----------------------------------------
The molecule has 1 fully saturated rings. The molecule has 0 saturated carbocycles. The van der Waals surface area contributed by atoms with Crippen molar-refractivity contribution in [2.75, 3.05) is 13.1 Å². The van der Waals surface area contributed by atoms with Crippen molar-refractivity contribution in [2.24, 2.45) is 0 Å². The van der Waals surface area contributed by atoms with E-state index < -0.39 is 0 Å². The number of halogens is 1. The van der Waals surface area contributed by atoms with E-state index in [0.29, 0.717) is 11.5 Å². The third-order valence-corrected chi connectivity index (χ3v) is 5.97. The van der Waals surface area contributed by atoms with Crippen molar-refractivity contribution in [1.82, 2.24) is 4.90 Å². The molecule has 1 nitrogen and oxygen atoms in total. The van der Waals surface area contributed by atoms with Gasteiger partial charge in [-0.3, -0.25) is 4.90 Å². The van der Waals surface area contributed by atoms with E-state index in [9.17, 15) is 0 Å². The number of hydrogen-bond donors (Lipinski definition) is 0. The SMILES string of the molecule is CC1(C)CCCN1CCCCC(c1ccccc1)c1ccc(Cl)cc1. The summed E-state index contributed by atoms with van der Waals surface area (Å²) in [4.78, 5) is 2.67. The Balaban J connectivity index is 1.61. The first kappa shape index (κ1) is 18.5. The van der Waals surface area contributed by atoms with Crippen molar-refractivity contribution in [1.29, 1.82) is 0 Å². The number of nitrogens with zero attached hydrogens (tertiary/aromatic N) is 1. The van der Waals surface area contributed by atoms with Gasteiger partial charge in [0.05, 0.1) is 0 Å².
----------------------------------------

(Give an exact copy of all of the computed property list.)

The molecule has 1 fully saturated rings. The molecule has 0 saturated carbocycles. The van der Waals surface area contributed by atoms with Crippen molar-refractivity contribution in [2.75, 3.05) is 13.1 Å². The van der Waals surface area contributed by atoms with Crippen molar-refractivity contribution in [2.24, 2.45) is 0 Å². The van der Waals surface area contributed by atoms with E-state index < -0.39 is 0 Å². The number of halogens is 1. The van der Waals surface area contributed by atoms with E-state index in [0.29, 0.717) is 11.5 Å². The third-order valence-corrected chi connectivity index (χ3v) is 5.97. The van der Waals surface area contributed by atoms with Crippen molar-refractivity contribution in [1.82, 2.24) is 4.90 Å². The molecule has 1 nitrogen and oxygen atoms in total. The van der Waals surface area contributed by atoms with Gasteiger partial charge in [-0.3, -0.25) is 4.90 Å². The van der Waals surface area contributed by atoms with E-state index in [9.17, 15) is 0 Å². The number of hydrogen-bond donors (Lipinski definition) is 0. The SMILES string of the molecule is CC1(C)CCCN1CCCCC(c1ccccc1)c1ccc(Cl)cc1. The summed E-state index contributed by atoms with van der Waals surface area (Å²) in [4.78, 5) is 2.67. The Balaban J connectivity index is 1.61. The first kappa shape index (κ1) is 18.5. The van der Waals surface area contributed by atoms with Crippen molar-refractivity contribution in [1.29, 1.82) is 0 Å². The number of nitrogens with zero attached hydrogens (tertiary/aromatic N) is 1. The van der Waals surface area contributed by atoms with Gasteiger partial charge in [0.05, 0.1) is 0 Å².